Catch-22 by Joseph Heller
The book behind the saying almost created an entirely different saying. Catch-22 was originally titled Catch-11, and then Catch-18, but Heller settled on 22 in the end. Maybe it's because I'm so used to it, but "what a catch-11" doesn't quite have the same ring to it, right?
A Moveable Feast by Ernest Hemingway
Hemingway didn't live to see the publication of his memoir A Moveable Feast, but before his death, he was able to come up with many titles for the book, including Good Nails are Made of Iron and Some People and The Places. When he died, the working title was The Eye and the Ear, but his widow Mary changed it to the title as we know it.
Light in August by William Faulkner
Before his wife made a comment on the nature of light in August, which would inspire his final book title, William Faulkner originally named it Dark House. Both very visual, Light in August seems much more haunting, and much more fitting for the novel.
Dracula by Bram Stoker
Dracula is the most infamous vampire name by far, but his name was originally going to be Count Wampyr. That is, until Bram Stoker came across the story of Vlad II of Wallachia and the surname of his descendants, "Dracul," while doing some research. Before he found the name Dracula and assigned it to his character and book, he was working with the The Dead Un-Dead as a title.
Of Mice and Men by John Steinbeck
An elegant and distinctive title, Of Mice and Men was almost known by a much simpler name: Something Happened. I mean, something — a lot of things — did happen in the novella, but Steinbeck's later title selection carries a lot more charm with it.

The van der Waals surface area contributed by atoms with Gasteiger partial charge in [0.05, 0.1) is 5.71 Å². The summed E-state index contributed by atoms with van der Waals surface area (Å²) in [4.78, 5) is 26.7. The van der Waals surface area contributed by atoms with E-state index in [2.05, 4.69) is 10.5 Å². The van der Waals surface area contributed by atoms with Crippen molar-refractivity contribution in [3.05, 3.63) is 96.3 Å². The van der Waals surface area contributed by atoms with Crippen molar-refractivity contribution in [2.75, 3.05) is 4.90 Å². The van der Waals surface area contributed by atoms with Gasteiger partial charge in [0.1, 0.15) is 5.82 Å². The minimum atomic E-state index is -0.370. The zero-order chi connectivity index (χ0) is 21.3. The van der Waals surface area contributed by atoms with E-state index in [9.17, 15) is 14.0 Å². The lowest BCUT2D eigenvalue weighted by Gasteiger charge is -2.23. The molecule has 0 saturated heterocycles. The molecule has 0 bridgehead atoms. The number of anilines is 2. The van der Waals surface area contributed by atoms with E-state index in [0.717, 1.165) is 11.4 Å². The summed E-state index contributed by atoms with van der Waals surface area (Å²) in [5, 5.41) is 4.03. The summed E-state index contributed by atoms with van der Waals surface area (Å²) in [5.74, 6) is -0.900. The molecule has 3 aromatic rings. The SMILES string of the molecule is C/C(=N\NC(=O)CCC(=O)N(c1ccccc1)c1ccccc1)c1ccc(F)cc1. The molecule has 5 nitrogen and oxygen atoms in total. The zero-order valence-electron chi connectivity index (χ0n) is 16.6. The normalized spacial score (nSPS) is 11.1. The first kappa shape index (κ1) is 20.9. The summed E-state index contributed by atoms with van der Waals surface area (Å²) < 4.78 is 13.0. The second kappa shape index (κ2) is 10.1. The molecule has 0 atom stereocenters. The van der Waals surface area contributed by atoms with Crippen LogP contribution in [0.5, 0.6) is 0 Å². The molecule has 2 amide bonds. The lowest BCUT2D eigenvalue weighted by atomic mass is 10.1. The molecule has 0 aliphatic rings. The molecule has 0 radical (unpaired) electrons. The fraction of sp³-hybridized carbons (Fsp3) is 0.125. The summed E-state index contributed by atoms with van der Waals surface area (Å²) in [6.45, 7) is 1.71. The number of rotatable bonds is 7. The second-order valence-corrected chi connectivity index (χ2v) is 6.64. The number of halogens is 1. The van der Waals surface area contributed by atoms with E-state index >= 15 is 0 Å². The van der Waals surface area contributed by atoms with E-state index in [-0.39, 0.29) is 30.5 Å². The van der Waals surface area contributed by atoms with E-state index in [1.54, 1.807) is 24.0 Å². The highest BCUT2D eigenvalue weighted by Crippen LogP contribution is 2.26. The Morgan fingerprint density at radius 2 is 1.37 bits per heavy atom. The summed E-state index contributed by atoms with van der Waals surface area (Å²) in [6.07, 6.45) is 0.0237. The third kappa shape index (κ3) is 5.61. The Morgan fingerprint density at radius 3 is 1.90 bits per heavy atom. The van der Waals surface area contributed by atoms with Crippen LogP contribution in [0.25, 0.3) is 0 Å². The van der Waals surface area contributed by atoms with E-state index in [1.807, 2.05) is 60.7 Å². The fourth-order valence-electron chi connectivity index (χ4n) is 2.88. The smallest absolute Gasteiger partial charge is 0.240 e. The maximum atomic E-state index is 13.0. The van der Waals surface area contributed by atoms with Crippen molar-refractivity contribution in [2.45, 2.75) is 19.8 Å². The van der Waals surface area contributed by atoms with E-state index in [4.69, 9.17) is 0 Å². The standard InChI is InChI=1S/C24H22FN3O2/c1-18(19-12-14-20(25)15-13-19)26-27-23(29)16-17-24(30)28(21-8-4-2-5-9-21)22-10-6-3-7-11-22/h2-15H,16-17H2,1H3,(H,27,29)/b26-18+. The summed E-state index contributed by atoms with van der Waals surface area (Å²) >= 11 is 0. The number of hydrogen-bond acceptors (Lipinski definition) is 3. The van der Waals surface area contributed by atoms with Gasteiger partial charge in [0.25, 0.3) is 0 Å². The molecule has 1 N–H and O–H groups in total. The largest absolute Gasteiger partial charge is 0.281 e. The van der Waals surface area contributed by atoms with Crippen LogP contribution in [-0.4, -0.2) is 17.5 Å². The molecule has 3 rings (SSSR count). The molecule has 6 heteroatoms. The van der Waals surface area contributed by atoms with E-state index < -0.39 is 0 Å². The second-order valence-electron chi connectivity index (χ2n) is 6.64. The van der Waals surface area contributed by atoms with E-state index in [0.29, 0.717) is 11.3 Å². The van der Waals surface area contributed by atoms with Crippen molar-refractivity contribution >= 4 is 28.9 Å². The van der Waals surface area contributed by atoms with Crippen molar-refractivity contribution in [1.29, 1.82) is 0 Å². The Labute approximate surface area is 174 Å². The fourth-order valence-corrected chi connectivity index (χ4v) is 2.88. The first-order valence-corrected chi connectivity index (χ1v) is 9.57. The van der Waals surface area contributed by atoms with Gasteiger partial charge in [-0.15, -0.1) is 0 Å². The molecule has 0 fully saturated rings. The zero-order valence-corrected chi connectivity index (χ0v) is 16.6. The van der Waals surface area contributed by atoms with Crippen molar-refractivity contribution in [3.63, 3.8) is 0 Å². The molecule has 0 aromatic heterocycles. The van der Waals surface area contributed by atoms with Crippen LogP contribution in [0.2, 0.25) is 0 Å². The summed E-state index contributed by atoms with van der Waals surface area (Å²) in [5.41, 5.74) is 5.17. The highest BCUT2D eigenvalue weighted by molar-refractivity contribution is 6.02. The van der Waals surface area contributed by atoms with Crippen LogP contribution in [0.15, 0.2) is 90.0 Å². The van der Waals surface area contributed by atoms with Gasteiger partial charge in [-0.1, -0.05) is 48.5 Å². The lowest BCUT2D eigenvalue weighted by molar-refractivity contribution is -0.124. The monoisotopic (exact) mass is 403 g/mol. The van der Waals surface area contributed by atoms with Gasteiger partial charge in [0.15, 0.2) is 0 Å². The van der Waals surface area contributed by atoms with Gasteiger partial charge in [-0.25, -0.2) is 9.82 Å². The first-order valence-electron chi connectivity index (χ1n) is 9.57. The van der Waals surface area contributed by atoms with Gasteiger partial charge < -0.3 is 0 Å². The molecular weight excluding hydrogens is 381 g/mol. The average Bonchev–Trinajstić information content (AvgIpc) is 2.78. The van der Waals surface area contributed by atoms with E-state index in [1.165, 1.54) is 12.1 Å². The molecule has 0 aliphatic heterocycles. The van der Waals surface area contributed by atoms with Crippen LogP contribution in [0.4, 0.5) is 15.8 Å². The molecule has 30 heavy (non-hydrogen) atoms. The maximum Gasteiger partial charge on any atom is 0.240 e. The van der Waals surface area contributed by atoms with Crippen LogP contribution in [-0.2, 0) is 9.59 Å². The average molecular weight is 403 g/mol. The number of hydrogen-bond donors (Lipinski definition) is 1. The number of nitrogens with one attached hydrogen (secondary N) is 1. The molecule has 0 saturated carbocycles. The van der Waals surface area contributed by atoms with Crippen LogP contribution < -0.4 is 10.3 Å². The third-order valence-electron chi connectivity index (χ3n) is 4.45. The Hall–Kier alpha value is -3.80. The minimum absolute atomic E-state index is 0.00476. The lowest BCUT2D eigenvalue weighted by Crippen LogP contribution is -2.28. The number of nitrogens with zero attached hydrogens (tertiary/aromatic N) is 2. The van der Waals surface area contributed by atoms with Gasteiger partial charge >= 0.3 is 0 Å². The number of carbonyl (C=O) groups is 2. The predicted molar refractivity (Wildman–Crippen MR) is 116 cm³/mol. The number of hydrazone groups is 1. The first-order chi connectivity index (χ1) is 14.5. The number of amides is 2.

Atlas Shrugged Ayn Rand
Ayn Rand says she had help from her husband coming up with the title Atlas Shrugged. Beforehand, she was working with the title The Strike, but was afraid it gave away too much about the book. Readers and book cover designers are both probably glad for her final choice.
The Lord of the Rings by J. R. R. Tolkien
A series as beloved as The Lord of the Rings is known by almost everyone, whether from the books or from the films, but it was nearly named The War of the Ring. Though only one word is different, there's just something special about The Lord of the Rings that makes it the perfect final title.
1984 by George Orwell
When George Orwell told his publisher he wanted to call his book The Last Man in Europe, they said it was too commercial. Instead, Orwell went with 1984, which is simple yet unforgettable.
War and Peace by Leo Tolstoy
Prior to settling on War and Peace for the title of his epic novel, Leo Tolstoy was playing around with the title All's Well That Ends Well. It was also almost named The Year of 1805 — clearly, War and Peace ended up with the right name.
Lolita by Vladimir Nabokov
Lolita is a name you won't soon forget after reading the book about her by Vladimir Nabokov, but her name almost wasn't the title. Instead, Nabokov almost called it The Kingdom by the Sea. Intriguing as that is, Lolita really is the perfect name for the novel.
Alice's Adventures in Wonderland by Lewis Caroll
Not radically different from the title it was published with, Alice's Adventures in Wonderland was almost called Alice's Adventures Under Ground, Alice Among the Fairies, and Alice's Golden Hour.
William Shakespeare asked, "What is in a name?", and the answer, when it comes to book titles at least, seems to be a whole lot.